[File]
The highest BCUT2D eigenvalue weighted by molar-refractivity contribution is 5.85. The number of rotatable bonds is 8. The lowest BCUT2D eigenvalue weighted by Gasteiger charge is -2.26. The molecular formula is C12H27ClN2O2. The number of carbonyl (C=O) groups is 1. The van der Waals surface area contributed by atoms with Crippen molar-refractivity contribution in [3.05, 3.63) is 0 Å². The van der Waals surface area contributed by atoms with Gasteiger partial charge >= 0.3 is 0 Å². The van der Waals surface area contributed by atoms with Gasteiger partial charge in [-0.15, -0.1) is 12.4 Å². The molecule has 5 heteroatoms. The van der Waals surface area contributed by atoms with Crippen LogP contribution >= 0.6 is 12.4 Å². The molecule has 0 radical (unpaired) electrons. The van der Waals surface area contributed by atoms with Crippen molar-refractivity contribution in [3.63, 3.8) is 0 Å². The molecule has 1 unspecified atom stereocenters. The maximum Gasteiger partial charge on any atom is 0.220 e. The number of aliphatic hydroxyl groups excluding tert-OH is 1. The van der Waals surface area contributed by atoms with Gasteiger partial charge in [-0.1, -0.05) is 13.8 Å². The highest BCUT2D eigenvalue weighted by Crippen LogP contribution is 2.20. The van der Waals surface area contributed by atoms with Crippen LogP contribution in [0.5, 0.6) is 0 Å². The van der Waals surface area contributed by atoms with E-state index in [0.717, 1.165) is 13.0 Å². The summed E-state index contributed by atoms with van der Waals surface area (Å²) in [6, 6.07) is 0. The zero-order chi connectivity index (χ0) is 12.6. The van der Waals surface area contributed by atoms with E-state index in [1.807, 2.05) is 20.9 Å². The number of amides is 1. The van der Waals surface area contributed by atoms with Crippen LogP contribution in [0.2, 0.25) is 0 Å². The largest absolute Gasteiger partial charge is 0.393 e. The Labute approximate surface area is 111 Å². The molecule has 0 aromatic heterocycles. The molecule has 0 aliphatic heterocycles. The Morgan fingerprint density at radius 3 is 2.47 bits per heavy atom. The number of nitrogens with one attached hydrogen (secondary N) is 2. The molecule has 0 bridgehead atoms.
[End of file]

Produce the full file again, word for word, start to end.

The highest BCUT2D eigenvalue weighted by molar-refractivity contribution is 5.85. The number of rotatable bonds is 8. The lowest BCUT2D eigenvalue weighted by Gasteiger charge is -2.26. The molecular formula is C12H27ClN2O2. The number of carbonyl (C=O) groups is 1. The van der Waals surface area contributed by atoms with Crippen molar-refractivity contribution in [3.05, 3.63) is 0 Å². The van der Waals surface area contributed by atoms with Gasteiger partial charge >= 0.3 is 0 Å². The van der Waals surface area contributed by atoms with Gasteiger partial charge in [-0.15, -0.1) is 12.4 Å². The molecule has 5 heteroatoms. The van der Waals surface area contributed by atoms with Crippen LogP contribution >= 0.6 is 12.4 Å². The molecule has 0 radical (unpaired) electrons. The van der Waals surface area contributed by atoms with Crippen molar-refractivity contribution in [3.63, 3.8) is 0 Å². The molecule has 1 unspecified atom stereocenters. The maximum Gasteiger partial charge on any atom is 0.220 e. The number of aliphatic hydroxyl groups excluding tert-OH is 1. The van der Waals surface area contributed by atoms with Gasteiger partial charge in [-0.1, -0.05) is 13.8 Å². The highest BCUT2D eigenvalue weighted by Crippen LogP contribution is 2.20. The van der Waals surface area contributed by atoms with Crippen LogP contribution in [0.5, 0.6) is 0 Å². The van der Waals surface area contributed by atoms with E-state index in [0.717, 1.165) is 13.0 Å². The summed E-state index contributed by atoms with van der Waals surface area (Å²) in [6, 6.07) is 0. The zero-order chi connectivity index (χ0) is 12.6. The van der Waals surface area contributed by atoms with E-state index in [1.807, 2.05) is 20.9 Å². The number of amides is 1. The van der Waals surface area contributed by atoms with Crippen LogP contribution in [0.2, 0.25) is 0 Å². The largest absolute Gasteiger partial charge is 0.393 e. The Labute approximate surface area is 111 Å². The molecule has 0 aromatic heterocycles. The molecule has 0 aliphatic heterocycles. The Morgan fingerprint density at radius 3 is 2.47 bits per heavy atom. The number of nitrogens with one attached hydrogen (secondary N) is 2. The molecule has 0 bridgehead atoms.